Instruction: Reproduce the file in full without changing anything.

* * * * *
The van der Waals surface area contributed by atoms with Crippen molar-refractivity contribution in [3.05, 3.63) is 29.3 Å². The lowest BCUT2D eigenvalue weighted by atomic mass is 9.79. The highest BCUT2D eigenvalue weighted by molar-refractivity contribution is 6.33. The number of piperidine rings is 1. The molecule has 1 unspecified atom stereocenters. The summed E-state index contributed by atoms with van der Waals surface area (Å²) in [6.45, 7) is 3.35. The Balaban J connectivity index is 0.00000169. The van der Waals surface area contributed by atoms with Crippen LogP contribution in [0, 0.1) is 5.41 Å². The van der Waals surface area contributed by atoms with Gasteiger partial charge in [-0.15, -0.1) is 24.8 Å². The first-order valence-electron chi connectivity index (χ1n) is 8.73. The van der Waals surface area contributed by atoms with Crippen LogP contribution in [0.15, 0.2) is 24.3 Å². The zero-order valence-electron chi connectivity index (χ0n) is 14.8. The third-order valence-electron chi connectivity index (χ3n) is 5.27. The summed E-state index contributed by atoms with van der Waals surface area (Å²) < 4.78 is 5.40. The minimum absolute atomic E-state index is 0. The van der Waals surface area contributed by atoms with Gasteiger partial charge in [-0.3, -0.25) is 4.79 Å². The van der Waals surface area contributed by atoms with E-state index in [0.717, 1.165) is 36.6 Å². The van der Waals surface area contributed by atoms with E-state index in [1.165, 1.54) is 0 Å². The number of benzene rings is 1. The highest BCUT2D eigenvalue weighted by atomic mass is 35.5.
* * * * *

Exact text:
The van der Waals surface area contributed by atoms with Crippen molar-refractivity contribution in [3.05, 3.63) is 29.3 Å². The lowest BCUT2D eigenvalue weighted by atomic mass is 9.79. The highest BCUT2D eigenvalue weighted by molar-refractivity contribution is 6.33. The number of piperidine rings is 1. The molecule has 1 unspecified atom stereocenters. The summed E-state index contributed by atoms with van der Waals surface area (Å²) in [6.45, 7) is 3.35. The Balaban J connectivity index is 0.00000169. The van der Waals surface area contributed by atoms with Crippen LogP contribution in [0, 0.1) is 5.41 Å². The van der Waals surface area contributed by atoms with Gasteiger partial charge in [-0.15, -0.1) is 24.8 Å². The first-order valence-electron chi connectivity index (χ1n) is 8.73. The van der Waals surface area contributed by atoms with Crippen LogP contribution in [0.15, 0.2) is 24.3 Å². The zero-order valence-electron chi connectivity index (χ0n) is 14.8. The third-order valence-electron chi connectivity index (χ3n) is 5.27. The summed E-state index contributed by atoms with van der Waals surface area (Å²) < 4.78 is 5.40. The minimum absolute atomic E-state index is 0. The van der Waals surface area contributed by atoms with Gasteiger partial charge in [-0.3, -0.25) is 4.79 Å². The van der Waals surface area contributed by atoms with E-state index in [0.717, 1.165) is 36.6 Å². The van der Waals surface area contributed by atoms with E-state index in [1.165, 1.54) is 0 Å². The number of benzene rings is 1. The highest BCUT2D eigenvalue weighted by atomic mass is 35.5.